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Informatica adds to data delivery, acquiring 29West

Barney Beal

Informatica today rounded out its data integration capabilities with the acquisition of 29West Inc., a maker of ultra-low latency messaging (ULLM) technology.

Terms of the deal were not disclosed.

Warrenville, Ill.-based 29West's technology is used to send and receive millions of messages per second for zero-latency data delivery and will be added to Informatica's data integration platform.

"The addition of 29West's technology further strengthens our business in financial services and expands our addressable market with another adjacent category -- ULLM," Girish Pancha, executive vice president of the data integration product division at Informatica, said in a statement. "Our customers will benefit from a single data integration platform that addresses the entire range of data delivery needs, including batch, near real-time and instant data delivery."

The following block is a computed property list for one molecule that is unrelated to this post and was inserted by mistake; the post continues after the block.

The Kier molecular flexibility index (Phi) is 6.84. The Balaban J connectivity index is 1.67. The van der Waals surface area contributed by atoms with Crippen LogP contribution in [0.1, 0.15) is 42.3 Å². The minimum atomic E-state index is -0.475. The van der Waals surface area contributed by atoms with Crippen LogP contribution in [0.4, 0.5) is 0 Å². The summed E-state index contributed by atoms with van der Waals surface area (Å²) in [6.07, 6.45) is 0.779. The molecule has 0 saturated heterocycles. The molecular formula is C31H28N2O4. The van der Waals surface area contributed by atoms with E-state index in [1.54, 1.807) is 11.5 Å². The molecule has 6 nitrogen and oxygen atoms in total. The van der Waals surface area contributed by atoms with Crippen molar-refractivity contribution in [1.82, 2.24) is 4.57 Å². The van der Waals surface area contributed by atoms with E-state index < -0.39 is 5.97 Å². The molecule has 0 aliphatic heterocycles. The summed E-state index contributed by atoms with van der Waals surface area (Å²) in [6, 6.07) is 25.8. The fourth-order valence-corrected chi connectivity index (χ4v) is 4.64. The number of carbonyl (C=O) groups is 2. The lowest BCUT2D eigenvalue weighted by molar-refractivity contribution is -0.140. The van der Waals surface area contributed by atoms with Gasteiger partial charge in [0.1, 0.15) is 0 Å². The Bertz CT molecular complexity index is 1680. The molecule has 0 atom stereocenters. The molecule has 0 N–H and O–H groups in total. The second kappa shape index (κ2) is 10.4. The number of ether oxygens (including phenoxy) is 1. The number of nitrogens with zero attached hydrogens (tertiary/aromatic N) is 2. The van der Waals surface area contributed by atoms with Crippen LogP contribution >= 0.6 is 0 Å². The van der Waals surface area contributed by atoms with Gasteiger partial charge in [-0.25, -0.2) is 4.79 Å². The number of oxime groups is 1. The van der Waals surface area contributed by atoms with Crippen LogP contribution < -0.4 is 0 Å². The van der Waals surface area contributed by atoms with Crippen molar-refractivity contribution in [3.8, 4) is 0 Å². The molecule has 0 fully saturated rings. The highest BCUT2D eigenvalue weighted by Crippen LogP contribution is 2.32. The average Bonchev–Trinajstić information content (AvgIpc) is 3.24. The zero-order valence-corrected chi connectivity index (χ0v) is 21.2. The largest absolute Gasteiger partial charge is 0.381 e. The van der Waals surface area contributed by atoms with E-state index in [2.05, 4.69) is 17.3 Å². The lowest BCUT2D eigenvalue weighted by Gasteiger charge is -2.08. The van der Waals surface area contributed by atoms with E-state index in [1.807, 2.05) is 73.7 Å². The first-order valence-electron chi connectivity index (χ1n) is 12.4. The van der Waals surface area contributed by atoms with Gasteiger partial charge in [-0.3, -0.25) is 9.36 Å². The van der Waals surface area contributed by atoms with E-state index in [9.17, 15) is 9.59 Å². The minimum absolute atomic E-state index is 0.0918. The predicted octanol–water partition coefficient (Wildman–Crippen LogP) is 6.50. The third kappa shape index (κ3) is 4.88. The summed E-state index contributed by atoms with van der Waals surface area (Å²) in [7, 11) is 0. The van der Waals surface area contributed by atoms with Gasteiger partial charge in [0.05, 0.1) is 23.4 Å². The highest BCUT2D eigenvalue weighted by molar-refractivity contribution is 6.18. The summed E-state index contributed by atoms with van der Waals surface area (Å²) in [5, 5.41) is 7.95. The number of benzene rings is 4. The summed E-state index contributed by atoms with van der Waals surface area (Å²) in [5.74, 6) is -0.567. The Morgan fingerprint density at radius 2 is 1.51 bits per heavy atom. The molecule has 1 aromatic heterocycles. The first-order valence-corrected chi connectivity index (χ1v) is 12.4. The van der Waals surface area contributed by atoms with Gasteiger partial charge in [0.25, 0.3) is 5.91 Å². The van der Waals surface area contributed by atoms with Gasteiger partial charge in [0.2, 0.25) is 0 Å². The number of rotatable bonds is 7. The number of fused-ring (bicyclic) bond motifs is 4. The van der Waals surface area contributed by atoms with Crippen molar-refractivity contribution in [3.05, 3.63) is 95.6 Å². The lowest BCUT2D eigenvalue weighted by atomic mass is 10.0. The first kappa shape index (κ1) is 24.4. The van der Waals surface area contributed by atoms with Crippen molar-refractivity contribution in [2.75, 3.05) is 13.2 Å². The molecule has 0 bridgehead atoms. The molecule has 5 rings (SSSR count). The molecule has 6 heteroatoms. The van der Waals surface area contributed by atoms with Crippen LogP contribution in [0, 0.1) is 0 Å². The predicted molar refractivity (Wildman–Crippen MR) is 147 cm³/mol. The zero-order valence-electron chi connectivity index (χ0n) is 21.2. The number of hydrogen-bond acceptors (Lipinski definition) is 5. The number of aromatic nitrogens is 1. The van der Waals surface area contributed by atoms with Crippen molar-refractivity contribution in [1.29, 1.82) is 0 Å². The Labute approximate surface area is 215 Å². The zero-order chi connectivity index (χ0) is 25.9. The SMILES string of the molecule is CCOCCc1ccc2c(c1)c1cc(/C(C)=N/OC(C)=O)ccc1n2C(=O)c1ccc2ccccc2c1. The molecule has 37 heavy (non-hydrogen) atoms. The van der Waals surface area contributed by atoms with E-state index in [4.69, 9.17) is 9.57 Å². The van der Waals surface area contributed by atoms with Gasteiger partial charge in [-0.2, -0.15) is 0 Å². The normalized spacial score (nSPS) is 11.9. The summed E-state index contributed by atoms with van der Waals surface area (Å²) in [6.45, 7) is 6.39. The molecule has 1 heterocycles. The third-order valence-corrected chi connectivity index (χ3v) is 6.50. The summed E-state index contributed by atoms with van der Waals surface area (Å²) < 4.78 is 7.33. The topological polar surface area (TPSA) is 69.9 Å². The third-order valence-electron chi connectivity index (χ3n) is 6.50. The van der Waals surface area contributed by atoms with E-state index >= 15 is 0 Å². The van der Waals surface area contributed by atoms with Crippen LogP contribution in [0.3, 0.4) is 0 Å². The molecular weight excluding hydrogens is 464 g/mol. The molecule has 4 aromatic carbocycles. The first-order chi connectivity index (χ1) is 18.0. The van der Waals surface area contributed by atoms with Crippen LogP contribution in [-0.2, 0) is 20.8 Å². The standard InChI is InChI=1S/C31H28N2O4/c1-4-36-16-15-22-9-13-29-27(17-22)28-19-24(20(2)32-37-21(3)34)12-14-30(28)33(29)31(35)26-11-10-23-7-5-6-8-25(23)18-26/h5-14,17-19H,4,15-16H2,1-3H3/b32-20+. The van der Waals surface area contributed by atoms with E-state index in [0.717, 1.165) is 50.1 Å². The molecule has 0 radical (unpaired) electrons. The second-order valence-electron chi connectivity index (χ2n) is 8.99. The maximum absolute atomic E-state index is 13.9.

29West has more than 100 customers in the financial services industry using its technology for such things as automated trading. The combined technology of Informatica and 29West will allow financial services customers to undertake enterprise-wide initiatives such as unified trading platforms and straight-through processing.

29West's ULLM technology will also allow customers outside of financial services to expand beyond their traditional messaging products for integrations projects, such as operational master data hubs, inter-enterprise B2B data exchange and complex

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event processing.

"Informatica needed to have this technology to be able to compete against Tibco and IBM, [which] already have messaging technology," said Mark Smith, CEO and senior vice president of research with Ventana Research. "They really couldn't compete in this segment without an acquisition."

Informatica was doing some messaging with its PowerCenter and data integration technology, but it was not at the level of 29West, Smith said.

And though financial services are the clear focus of this deal, there are other potential applications.

"It'll be interesting to see where they take this," Smith said. "Where does this play in the communications industry, where you have a billion mobile phones and the kind of messaging that has to happen across real-time mobile technology? There are plenty of places they could apply this tech from a business-to-consumer perspective."


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